For grand strategy buffs, this has been quite a month, with several events looking like the kind of turning points that will fascinate future historians.
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Capturing the most media attention has been Europe's eroding credibility, with its paralysed institutional response to the continuing financial crisis making ever more fanciful the notion of a G3 world, in which the EU could compete as a political and economic equal with the US and China.
But the most interesting new chapters in the story - in economic, political and security terms - have been written in Asia and the Pacific. The subtext in most cases has been the recurring nervousness about China's rise. Recent weeks have witnessed some significant institutional and policy changes, as well as fundamental strategic repositioning, by the region's major players.
First, at this month's Asia-Pacific Economic Cooperation (Apec) summit, hosted by Barack Obama, the US president, in Hawaii, Japan announced its intention to join the US and eight other countries, including Australia, Chile, and Singapore, in negotiating the Trans-Pacific Partnership (TPP).
The TPP would create a free-trade area 40 per cent larger than the EU - and much bigger still if it ultimately embraced all Apec members, further consolidating Asia's global economic primacy. (While some have been attracted to the idea of confining a new trade partnership to America's closer friends and allies, thereby excluding China, it is difficult to see how this would serve any constructive purpose.)
Second, the leaders of every major country in the region - including for the first time the US and Russia - met this month at the East Asia Summit, hosted by Indonesia in Bali, to discuss security and economic issues.
This is reported to have resulted in some lively exchanges on the issue of Chinese territorial claims in the South China Sea.
With India also a key member, this newly consolidated grouping - the only meeting that brings together the region's most senior government officials with an open-ended agenda - is set to become by far the most effective of the alphabet soup of Asia's regional and sub-regional organisations.
Third, in the run-up to the East Asia Summit, the Australian prime minister Julia Gillard announced she would move to relax her country's long-standing prohibition on uranium sales to India while it remained outside the Nuclear Non-Proliferation Treaty.
Given international acceptance of last year's US-India bilateral nuclear deal Australia simply had no remaining policy leverage. Whatever the reasons behind it, the policy change will remove a major irritant from bilateral relations and facilitate much closer political and strategic cooperation in the Indian Ocean. That is a point that will not be lost on China's rulers.
Fourth, and most significant, was Mr Obama's Canberra speech en route to the East Asia Summit.
More wide-ranging and substantial than the usual bilateral bromides, he announced his "deliberate and strategic decision" to have the US play a "larger and longer-term role" in shaping the Asia-Pacific region as it draws down its forces in Afghanistan and the Middle East.
He called US presence and missions in the Asia-Pacific region a "top priority," to be insulated from any defence spending cuts. Adding substance - and striking symbolism - to the rhetoric, Mr Obama and Ms Gillard announced the creation of a training base in northern Australia for 2,500 US Marines, a significant new capability within easy reach of both South East Asia and the Indian Ocean.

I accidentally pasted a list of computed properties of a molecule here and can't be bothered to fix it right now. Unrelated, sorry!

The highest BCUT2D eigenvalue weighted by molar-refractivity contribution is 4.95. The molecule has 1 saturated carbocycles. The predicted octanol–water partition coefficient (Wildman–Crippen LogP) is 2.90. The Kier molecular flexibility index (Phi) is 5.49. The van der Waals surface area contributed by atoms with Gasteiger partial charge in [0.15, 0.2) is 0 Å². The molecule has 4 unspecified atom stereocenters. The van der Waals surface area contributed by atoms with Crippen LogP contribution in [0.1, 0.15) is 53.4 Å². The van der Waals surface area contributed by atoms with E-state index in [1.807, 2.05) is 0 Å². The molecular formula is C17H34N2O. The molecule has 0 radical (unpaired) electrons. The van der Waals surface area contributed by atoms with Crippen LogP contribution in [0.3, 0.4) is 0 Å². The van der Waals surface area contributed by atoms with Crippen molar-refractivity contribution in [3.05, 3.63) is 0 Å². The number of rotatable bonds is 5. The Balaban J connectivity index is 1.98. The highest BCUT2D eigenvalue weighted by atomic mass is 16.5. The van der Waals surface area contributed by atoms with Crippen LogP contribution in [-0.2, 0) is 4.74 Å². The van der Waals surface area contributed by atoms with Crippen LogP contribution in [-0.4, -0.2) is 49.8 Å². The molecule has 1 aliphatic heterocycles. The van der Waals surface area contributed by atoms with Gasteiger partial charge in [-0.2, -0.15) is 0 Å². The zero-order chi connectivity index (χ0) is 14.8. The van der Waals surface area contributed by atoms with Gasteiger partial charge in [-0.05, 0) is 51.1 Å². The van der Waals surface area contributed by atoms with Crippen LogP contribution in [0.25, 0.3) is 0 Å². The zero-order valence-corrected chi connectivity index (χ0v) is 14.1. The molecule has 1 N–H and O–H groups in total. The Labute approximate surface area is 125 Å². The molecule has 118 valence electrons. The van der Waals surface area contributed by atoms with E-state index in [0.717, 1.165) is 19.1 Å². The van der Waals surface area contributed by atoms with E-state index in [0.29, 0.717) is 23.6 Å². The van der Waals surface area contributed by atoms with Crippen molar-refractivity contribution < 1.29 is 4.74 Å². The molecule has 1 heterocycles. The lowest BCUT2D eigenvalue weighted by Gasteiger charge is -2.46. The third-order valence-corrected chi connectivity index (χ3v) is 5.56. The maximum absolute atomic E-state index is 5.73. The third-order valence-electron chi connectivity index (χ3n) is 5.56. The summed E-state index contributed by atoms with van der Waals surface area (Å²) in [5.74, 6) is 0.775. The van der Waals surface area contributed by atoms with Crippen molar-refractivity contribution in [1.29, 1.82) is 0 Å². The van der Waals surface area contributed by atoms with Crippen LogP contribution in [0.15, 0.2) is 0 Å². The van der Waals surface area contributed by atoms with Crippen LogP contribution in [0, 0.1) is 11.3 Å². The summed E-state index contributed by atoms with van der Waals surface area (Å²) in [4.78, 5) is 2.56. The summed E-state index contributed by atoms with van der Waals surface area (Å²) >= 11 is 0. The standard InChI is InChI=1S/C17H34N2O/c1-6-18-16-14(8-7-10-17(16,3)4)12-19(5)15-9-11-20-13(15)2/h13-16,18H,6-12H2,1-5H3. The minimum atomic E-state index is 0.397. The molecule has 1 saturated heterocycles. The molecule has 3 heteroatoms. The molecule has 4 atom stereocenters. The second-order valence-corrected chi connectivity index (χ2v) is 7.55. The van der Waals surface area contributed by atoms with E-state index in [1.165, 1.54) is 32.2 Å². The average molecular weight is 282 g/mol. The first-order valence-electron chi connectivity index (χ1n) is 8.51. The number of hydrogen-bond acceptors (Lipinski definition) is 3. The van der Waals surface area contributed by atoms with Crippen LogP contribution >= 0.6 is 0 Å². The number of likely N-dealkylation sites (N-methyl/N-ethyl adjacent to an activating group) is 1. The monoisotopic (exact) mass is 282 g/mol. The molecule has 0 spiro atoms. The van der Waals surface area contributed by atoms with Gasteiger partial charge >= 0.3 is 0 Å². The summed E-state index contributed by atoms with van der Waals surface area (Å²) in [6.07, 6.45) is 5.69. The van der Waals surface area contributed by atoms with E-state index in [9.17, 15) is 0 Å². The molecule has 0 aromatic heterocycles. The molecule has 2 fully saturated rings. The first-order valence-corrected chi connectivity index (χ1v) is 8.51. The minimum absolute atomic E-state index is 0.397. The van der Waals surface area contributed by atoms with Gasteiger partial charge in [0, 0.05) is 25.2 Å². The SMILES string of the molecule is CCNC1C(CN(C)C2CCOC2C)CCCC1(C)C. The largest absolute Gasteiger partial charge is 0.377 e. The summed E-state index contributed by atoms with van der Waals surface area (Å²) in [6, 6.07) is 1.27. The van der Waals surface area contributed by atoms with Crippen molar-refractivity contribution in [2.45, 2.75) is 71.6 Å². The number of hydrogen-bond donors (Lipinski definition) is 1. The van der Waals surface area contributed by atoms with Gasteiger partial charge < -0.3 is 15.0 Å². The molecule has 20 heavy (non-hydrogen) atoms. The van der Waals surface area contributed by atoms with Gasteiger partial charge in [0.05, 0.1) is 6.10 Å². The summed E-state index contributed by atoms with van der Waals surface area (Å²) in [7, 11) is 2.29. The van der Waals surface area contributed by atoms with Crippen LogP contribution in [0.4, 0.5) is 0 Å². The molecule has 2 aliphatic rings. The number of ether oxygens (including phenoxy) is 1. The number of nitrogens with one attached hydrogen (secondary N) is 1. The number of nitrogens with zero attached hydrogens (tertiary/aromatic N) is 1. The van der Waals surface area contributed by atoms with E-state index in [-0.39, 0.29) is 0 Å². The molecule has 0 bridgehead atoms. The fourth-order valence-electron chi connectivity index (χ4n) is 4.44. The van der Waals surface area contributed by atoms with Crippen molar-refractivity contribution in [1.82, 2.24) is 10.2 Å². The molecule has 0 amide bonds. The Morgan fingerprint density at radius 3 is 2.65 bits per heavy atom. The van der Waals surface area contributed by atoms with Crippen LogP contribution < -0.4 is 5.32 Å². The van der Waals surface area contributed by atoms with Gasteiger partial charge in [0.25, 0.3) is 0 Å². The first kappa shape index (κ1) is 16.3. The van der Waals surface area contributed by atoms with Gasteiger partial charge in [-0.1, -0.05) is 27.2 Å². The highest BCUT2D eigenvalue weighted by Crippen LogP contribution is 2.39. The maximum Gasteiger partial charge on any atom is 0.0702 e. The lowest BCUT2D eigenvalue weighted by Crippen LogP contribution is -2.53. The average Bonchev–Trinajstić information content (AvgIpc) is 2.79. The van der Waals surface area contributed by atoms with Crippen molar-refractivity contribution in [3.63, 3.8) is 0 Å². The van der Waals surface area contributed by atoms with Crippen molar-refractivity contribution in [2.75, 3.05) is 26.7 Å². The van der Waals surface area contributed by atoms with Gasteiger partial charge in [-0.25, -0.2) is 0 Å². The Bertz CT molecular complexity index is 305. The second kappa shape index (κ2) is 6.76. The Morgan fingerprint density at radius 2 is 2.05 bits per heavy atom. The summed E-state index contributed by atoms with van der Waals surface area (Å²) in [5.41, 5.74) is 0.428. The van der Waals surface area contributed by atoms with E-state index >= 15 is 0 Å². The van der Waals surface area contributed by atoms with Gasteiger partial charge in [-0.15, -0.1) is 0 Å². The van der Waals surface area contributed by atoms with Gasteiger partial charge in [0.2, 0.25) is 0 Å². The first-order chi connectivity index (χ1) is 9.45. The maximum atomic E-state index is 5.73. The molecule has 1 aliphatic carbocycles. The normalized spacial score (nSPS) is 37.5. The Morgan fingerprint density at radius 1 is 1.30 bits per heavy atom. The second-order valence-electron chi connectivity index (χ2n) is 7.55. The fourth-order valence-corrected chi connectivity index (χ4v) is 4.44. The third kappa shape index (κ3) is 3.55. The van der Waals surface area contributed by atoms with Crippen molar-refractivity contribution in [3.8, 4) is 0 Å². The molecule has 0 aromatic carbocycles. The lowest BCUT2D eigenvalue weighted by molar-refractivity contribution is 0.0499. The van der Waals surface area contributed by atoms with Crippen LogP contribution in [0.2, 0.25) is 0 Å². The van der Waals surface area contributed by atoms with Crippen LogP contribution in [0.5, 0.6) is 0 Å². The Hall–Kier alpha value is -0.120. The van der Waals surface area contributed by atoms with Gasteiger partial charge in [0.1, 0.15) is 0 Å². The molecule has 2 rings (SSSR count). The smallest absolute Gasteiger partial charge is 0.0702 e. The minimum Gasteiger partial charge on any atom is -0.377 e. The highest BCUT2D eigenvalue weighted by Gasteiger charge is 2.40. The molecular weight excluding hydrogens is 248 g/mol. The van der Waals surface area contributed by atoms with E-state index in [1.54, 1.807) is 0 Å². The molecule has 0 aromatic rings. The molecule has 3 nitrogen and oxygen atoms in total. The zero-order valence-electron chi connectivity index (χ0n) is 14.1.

Mr Obama's Canberra speech was careful to emphasise that the US wants a cooperative, communicative relationship with China. But he was equally clear in stating that Washington would "preserve our unique ability to project power" and issued some sharp messages to China about upholding international norms and respecting human rights.
All of this has already generated some predictably acerbic reactions from China's state-owned media. Clearly, Australia and other US allies face some interesting times ahead as we juggle our long-standing alliance with economic imperatives.
It is important that Australia and others in the region do push back against the kind of hard Chinese nationalist sentiment that has rightly jangled nerves in the South China Sea and, in their defence policy and alliance relationships, hedge against worst-case scenarios, however unlikely they may appear now.
China knows perfectly well where Australia, the US, and others stand; its leaders understand these countries' alliance relationships, even as they rail against them, and have their own compelling reasons to continue to trade with them.
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It is equally important, however, not to overdo the confrontation. As Marty Natalegawa, the Indonesian foreign minister, has put it, doing so will only "provoke reaction and counter-reaction … a vicious cycle of tension and mistrust".
Moreover, while maintaining absolute solidarity on existential issues, America's Asian allies need to demonstrate that they have minds and interests of their own on international policymaking - not least to ensure the US does not take them for granted.
Hard as it is to resist the seductive charm of a Bill Clinton or Barack Obama, allies should not be acolytes.
* Gareth Evans is a former Australian foreign minister and president emeritus of the International Crisis Group and is currently chancellor of the Australian National University
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